Simmer for 2 1/2 hours, then add the spices.
Simmer for another 1/2 hour and serve hot.

Friday, December 10, 2010

Wine of the Week - Espiral Vinho Verde


This was my first vinho verde, so I'm not sure what the typical characteristics of the wine are supposed to be. All I can say was I found this wine pleasantly surprising all around.

The taste is very juicy and fruity up front, giving way to a refreshing dry aftertaste. Not technically a sparkling wine, it nonetheless has the slightest hint of bubbles which give it a fantastic texture. Nothing complex, but a very fresh and enjoyable wine from start to finish, and a great value.

9% alcohol

Thursday, December 9, 2010

Winter Chili

Nothing says winter is coming quite like a big bowl of chili. I've blogged before about my search for the perfect vegetarian chili. So when my husband's co-worker passed along this recipe, we were obliged to try it.

We followed this recipe, with a few tweaks. Only one can of black beans (out of necessity... it was all we had), one can of tomatoes was with chipotle peppers to add a smokey kick, and red pepper instead of green.

Unfortunately there's no picture, because sometimes when something's good I just gobble it up. But that's a good sign, I swear.


  • 1  tablespoon  vegetable oil
  • 2  cups  chopped onion
  • 1/2  cup  chopped yellow bell pepper
  • 1/2  cup  chopped green bell pepper
  • 2  garlic cloves, minced
  • 1  tablespoon  brown sugar
  • 1 1/2  tablespoons  chili powder
  • 1  teaspoon  ground cumin
  • 1  teaspoon  dried oregano
  • 1/2  teaspoon  salt
  • 1/2  teaspoon  black pepper
  • 2  (16-ounce) cans stewed tomatoes, undrained
  • 2  (15-ounce) cans black beans, rinsed and drained
  • 1  (15-ounce) can kidney beans, rinsed and drained
  • 1  (15-ounce) can pinto beans, rinsed and drained


Heat the oil in a Dutch oven over medium-high heat. Add onion, bell peppers, and garlic; sauté 5 minutes or until tender. Add sugar and remaining ingredients, and bring to a boil. Reduce heat, and simmer 30 minutes.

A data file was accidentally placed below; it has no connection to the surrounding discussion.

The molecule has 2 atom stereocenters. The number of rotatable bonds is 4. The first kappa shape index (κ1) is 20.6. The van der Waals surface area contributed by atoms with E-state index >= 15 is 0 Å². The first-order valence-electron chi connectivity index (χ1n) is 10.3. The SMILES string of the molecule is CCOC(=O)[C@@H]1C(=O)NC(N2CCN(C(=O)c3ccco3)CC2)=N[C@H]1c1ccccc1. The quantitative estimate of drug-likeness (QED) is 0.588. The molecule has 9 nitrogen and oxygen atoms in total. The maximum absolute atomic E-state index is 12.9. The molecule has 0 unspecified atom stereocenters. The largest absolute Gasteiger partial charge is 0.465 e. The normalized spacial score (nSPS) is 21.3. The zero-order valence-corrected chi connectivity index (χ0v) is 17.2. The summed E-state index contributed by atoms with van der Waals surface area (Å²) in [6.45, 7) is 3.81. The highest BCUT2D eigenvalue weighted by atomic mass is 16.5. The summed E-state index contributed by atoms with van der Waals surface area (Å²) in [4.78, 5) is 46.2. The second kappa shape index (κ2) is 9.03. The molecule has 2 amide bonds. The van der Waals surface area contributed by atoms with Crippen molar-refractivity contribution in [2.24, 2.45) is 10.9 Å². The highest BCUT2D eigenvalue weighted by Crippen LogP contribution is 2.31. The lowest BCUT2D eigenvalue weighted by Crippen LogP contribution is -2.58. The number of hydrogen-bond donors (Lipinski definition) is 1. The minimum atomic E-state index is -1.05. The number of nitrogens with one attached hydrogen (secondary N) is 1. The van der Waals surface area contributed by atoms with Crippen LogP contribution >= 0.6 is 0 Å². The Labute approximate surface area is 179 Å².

Tuesday, December 7, 2010

"Squashed" - flatbread

I am going to celebrate Tuesdays this December not with cookies, chocolates, and candies, but with squash.

Opened up my recipe binder one day and found a page ripped out of a RealSimple.com magazine (seriously don't remember ever getting that one). Tis the season so I had to try it.
Butternut squash flat bread with cheddar and pine nuts:

The recipe called for store-bought pizza dough, but you know me - I made my own:
~2 cups flour
1 tbsp sugar
2 tsp honey
~2 cups water (do a little at a time until you get the right consistency)

Mix all the ingredients together and knead. Roll out into the desired shape on a floured surface.

Once the dough is prepped, sprinkle some cornmeal on a pan (I used my pizza cooker) and lay out the dough. Prep the topping:
~1.5 cups chopped butternut squash (1/4" pieces)
1-2 thin slices of red onion, chopped
1/4 cup pine nuts
Olive oil, salt, pepper
1 cup shredded cheddar cheese

Mix the squash, onion, pine nuts, and 2 tbsp oil in a bowl. Sprinkle with salt and pepper. Spread out on top of dough. Cover with cheese. In an oven, bake at 400 degrees for about 25 minutes (or with a pizza cooker, cook for about 15 minutes dual, then 10 minutes on upper) until golden brown.

Goes great with a side salad!